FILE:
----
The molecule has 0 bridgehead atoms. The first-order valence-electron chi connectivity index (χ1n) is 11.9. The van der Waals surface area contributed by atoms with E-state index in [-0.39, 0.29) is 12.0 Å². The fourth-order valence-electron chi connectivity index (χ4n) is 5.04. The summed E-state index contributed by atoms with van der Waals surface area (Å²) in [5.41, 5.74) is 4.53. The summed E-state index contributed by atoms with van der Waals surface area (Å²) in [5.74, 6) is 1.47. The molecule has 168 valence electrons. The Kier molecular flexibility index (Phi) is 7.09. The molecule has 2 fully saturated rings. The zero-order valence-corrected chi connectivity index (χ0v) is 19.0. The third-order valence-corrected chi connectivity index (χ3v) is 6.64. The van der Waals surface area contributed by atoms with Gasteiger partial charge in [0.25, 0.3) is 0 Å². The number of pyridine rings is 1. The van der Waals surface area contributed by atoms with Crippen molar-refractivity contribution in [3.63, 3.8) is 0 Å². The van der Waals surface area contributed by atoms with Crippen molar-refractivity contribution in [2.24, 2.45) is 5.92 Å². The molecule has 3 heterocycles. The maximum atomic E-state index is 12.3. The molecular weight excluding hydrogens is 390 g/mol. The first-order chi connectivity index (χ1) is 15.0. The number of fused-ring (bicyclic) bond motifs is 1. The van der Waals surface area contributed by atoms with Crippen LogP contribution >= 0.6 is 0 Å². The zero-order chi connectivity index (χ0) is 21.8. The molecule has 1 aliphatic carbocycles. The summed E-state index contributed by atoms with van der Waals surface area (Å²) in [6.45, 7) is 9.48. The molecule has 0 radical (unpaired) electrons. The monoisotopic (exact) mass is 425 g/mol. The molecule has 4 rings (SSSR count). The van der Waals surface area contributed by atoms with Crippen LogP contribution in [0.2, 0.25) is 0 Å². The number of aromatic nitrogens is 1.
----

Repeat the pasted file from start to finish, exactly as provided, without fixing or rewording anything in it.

The molecule has 0 bridgehead atoms. The first-order valence-electron chi connectivity index (χ1n) is 11.9. The van der Waals surface area contributed by atoms with E-state index in [-0.39, 0.29) is 12.0 Å². The fourth-order valence-electron chi connectivity index (χ4n) is 5.04. The summed E-state index contributed by atoms with van der Waals surface area (Å²) in [5.41, 5.74) is 4.53. The summed E-state index contributed by atoms with van der Waals surface area (Å²) in [5.74, 6) is 1.47. The molecule has 168 valence electrons. The Kier molecular flexibility index (Phi) is 7.09. The molecule has 2 fully saturated rings. The zero-order valence-corrected chi connectivity index (χ0v) is 19.0. The third-order valence-corrected chi connectivity index (χ3v) is 6.64. The van der Waals surface area contributed by atoms with Gasteiger partial charge in [0.25, 0.3) is 0 Å². The number of pyridine rings is 1. The van der Waals surface area contributed by atoms with Crippen molar-refractivity contribution in [3.63, 3.8) is 0 Å². The van der Waals surface area contributed by atoms with Crippen molar-refractivity contribution in [2.24, 2.45) is 5.92 Å². The molecule has 3 heterocycles. The maximum atomic E-state index is 12.3. The molecular weight excluding hydrogens is 390 g/mol. The first-order chi connectivity index (χ1) is 15.0. The number of fused-ring (bicyclic) bond motifs is 1. The van der Waals surface area contributed by atoms with Crippen LogP contribution >= 0.6 is 0 Å². The zero-order chi connectivity index (χ0) is 21.8. The molecule has 1 aliphatic carbocycles. The summed E-state index contributed by atoms with van der Waals surface area (Å²) in [6.45, 7) is 9.48. The molecule has 0 radical (unpaired) electrons. The monoisotopic (exact) mass is 425 g/mol. The molecule has 4 rings (SSSR count). The van der Waals surface area contributed by atoms with Crippen LogP contribution in [0.2, 0.25) is 0 Å². The number of aromatic nitrogens is 1.